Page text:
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Agrippina Senior, b. 14 B.C., d. 33 A.D., Wife of Germanicus, Mother of Caligula and Agrippa Jr.
The carpentum was a type of state carriage, with two wheels, and commonly drawn by a pair of mules. The privilege of riding in a carpentum in public festivals was sometimes granted to females of the imperial family. Agrippina's, carriage on the reverse of this coin, was very richly adorned with painting or carving on the panels, and the cover was supported by caryatides on the corners. When Caligula instituted games and other solemnities in honor of his deceased mother Agrippina, her carpentum went in the procession (Suet. Calig. 13).RB37533. Orichalcum sestertius, RIC I Gaius 55, BMCRE I Caligula 81, Cohen I 1, BnF II Caligula 128, Hunter I Gaius 36, SRCV I 1827, F, rough, weight 26.453 g, maximum diameter 38.2 mm, die axis 180o, Rome mint, posthumous, 37 - 41 A.D.; obverse AGRIPPINA M F MAT C CAESARIS AVGVSTI, draped bust right, her hair tied in queue in back and one lock falling down side of neck; reverse S P Q R / MEMORIAE / AGRIPPINAE, carpentum drawn by two mules left; SOLD
Messana, Sicily, c. 317 - 311 B.C.
Founded in the 8th century B.C., until the 5th century Messina was called Zancle, meaning "scythe" because of the shape of its harbor. Carthage sacked the city in 397 B.C. and then Dionysius I of Syracuse conquered it. In 288 B.C. the Mamertine mercenaries seized the city by treachery, killing all the men and taking the women as their wives. The city became a base from which they ravaged the countryside, leading to conflict with Syracuse. Initially Carthage assisted the Mamertines. When Syracuse attacked a second time, the Mamertines asked Rome for help. Rome was initially reluctant, but allied with the Mamertines to limit Carthaginian power.In 264 B.C., Roman troops were deployed to Sicily, the first time a Roman army acted outside the Italian Peninsula. At the end of the First Punic War, Messana was a free city allied with Rome.GI90320. Bronze litra, Caltabiano 789 (D2/R5); Calciati I p. 53, 18 R1; SNG ANS 386; SNG Fitzwilliam 1082; SNG Morcom 619; HGC 2 831 (C); SGCV I 1134, VF, weight 9.941 g, maximum diameter 25.8 mm, die axis 180o, Messana mint, c. 317 - 311 B.C.; obverse MESSANIΩN, head of the nymph Messana left, wearing tainia, trident head behind; reverse Biga of mules standing right, driven by Messana, a long palm in her right hand, reins in left, T below; ex Frascatius Ancient Coins; scarce; SOLD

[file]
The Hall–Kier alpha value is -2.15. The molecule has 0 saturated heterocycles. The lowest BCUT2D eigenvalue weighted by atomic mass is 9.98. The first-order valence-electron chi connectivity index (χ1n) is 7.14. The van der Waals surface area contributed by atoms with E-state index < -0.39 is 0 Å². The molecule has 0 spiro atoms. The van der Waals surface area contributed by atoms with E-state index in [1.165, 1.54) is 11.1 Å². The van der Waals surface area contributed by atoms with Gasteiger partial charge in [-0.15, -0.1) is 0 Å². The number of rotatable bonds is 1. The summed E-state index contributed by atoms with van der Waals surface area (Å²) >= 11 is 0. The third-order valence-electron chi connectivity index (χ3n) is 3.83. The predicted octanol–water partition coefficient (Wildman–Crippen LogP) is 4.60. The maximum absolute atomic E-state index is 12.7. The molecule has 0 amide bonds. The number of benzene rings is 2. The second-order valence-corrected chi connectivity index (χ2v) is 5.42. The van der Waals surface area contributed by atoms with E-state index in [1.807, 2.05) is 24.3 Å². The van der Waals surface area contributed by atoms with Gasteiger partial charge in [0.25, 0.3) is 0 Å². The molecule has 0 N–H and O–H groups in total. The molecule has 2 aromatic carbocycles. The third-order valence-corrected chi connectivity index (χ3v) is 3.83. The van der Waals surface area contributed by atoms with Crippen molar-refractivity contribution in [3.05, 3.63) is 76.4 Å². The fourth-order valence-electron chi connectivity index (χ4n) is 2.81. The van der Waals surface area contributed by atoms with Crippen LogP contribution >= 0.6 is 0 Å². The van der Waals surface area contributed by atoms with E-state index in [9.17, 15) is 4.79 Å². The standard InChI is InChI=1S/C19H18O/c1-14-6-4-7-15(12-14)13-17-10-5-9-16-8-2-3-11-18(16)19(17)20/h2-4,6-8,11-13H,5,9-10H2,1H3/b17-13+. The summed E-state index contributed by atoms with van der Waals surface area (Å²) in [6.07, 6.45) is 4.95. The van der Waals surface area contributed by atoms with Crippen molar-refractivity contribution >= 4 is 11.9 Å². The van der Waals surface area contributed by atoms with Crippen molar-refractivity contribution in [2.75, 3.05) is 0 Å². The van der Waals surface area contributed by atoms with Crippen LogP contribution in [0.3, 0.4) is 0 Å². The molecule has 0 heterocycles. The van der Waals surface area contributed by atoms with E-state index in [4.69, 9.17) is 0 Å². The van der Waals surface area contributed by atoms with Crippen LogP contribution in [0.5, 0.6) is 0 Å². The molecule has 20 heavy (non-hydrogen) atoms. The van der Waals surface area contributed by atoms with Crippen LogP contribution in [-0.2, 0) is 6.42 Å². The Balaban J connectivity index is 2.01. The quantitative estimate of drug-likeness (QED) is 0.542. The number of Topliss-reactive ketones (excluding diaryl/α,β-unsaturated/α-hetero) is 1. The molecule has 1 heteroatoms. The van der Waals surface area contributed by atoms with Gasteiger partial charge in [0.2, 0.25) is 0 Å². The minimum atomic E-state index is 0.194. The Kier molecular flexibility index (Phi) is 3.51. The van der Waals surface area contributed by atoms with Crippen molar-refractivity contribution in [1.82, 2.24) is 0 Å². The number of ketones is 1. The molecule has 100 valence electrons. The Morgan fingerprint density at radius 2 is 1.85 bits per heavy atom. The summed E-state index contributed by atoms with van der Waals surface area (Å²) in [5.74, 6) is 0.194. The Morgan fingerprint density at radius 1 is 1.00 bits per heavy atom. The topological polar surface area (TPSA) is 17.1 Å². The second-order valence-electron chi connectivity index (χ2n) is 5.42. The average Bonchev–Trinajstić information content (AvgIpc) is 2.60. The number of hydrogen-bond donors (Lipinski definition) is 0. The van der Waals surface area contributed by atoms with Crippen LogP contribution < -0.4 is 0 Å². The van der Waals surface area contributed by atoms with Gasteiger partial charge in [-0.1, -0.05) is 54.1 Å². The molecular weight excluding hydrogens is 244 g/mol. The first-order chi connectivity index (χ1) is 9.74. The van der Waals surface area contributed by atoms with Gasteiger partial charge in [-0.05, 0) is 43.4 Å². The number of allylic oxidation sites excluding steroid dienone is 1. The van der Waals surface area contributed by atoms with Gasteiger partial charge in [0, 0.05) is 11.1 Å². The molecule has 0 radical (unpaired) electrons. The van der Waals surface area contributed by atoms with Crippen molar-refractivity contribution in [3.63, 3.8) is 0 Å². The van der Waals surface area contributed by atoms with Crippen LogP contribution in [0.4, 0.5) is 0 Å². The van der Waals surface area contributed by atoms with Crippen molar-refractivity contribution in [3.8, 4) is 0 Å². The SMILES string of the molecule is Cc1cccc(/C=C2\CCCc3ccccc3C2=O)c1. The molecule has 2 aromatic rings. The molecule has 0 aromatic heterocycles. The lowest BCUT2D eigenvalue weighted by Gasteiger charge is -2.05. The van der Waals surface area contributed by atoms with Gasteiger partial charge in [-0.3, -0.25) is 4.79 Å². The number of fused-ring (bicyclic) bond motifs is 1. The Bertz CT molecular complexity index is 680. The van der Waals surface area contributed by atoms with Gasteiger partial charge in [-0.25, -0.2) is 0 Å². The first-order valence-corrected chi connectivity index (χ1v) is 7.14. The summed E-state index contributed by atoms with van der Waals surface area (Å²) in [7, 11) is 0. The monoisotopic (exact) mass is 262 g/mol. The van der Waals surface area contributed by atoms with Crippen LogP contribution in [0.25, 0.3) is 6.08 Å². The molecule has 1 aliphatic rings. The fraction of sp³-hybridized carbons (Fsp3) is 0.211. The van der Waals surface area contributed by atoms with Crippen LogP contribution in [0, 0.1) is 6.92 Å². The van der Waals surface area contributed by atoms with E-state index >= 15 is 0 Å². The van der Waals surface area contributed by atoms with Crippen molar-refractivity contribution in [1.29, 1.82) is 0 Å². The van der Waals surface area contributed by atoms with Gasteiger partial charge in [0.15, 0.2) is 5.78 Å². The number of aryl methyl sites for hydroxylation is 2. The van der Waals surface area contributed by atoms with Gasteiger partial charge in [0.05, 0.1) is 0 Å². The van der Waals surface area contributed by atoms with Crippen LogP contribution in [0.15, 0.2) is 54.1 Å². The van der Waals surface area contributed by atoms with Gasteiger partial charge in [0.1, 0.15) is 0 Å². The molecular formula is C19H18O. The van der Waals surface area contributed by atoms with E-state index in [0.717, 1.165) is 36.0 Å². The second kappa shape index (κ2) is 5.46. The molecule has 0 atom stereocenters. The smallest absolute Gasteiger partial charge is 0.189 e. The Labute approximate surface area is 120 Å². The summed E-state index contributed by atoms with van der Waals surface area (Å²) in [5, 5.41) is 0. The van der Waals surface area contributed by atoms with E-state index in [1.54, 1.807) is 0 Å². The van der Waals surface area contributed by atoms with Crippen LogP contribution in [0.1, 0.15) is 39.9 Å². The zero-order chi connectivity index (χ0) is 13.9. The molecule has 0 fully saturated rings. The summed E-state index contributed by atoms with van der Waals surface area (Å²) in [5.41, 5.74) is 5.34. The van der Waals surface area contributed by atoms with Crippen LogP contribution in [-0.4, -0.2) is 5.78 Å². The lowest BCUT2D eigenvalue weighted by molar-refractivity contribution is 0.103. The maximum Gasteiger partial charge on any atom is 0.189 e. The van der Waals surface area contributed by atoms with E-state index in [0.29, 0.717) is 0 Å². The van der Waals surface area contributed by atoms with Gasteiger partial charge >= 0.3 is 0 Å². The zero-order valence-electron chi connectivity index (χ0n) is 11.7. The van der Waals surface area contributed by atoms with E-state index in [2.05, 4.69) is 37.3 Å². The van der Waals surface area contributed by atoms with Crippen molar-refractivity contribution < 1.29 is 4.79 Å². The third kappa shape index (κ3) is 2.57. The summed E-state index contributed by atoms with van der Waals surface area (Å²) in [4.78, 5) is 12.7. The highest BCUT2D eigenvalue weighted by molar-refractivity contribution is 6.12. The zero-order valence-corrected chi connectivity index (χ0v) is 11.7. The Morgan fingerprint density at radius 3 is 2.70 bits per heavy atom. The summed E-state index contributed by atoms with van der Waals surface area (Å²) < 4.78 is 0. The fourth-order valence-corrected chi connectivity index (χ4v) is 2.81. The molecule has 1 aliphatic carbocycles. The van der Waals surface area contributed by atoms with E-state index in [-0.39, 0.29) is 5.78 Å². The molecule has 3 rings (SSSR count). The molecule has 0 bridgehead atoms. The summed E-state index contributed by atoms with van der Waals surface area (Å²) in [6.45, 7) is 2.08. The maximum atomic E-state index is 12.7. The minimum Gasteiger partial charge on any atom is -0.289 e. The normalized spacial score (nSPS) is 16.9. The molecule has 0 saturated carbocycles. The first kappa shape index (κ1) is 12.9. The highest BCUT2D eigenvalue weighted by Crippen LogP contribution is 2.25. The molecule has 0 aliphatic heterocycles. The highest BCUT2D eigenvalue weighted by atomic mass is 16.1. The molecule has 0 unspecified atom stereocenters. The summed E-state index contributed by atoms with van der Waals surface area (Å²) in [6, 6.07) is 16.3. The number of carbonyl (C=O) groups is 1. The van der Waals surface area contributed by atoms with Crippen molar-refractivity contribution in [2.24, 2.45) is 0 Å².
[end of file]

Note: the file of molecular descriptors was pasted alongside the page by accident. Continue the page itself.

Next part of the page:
Nerva, 18 September 96 - 25 January 98 A.D.
Government officials, imperial contractors and local magistrates regularly requisitioned vehicles, animals and provisions from private citizens for government transport. Abuses were common. Municipal governments were expected to pay the costs but citizens were rarely fully compensated. On this coin, Nerva advertises reform, promising the imperial government will pay all the costs of imperial transport.RB54879. Orichalcum sestertius, RIC II 93, Cohen II 143, BMCRE II 119, BnF II 108, SRCV II 3055, F, rough, weight 22.554 g, maximum diameter 34.0 mm, die axis 180o, Rome mint, Jan - Sep 97 A.D.; obverse IMP NERVA CAES AVG P M TR P COS III P P, laureate head right; reverse VEHICVLATIONE ITALIAE REMISSA (Italy exempted from the vehicularium tax), two mules grazing in opposite directions, the nearer facing left, high-wheeled cart behind the mules with its pole-and-harnesses trapping resting upright, S C (senatus consulto) in exergue; exceptional examples of this type have sold for $46,000, $32,000 and $20,000!; rare; SOLD
Roman Republic, M. Junius Silanus, 145 B.C.
In 145 B.C., Roma was sitting on top of the world. Corinth had been destroyed and Macedonia and Greece were now Roman provinces. Carthage had fallen and was completely destroyed. Rome was now the sole superpower in the Mediterranean world, a distinction it would hold for 600 years.RR49919. Silver denarius, SRCV I 96, Crawford 220/1, Sydenham 408, RSC I Junia 8, aVF, weight 3.381 g, maximum diameter 19.6 mm, die axis 225o, Rome mint, 145 B.C.; obverse head of Roma right in winged helmet, ass head left behind, X below chin; reverse Dioscuri riding right, M∑IVNI below, ROMA in exergue, linear border; SOLD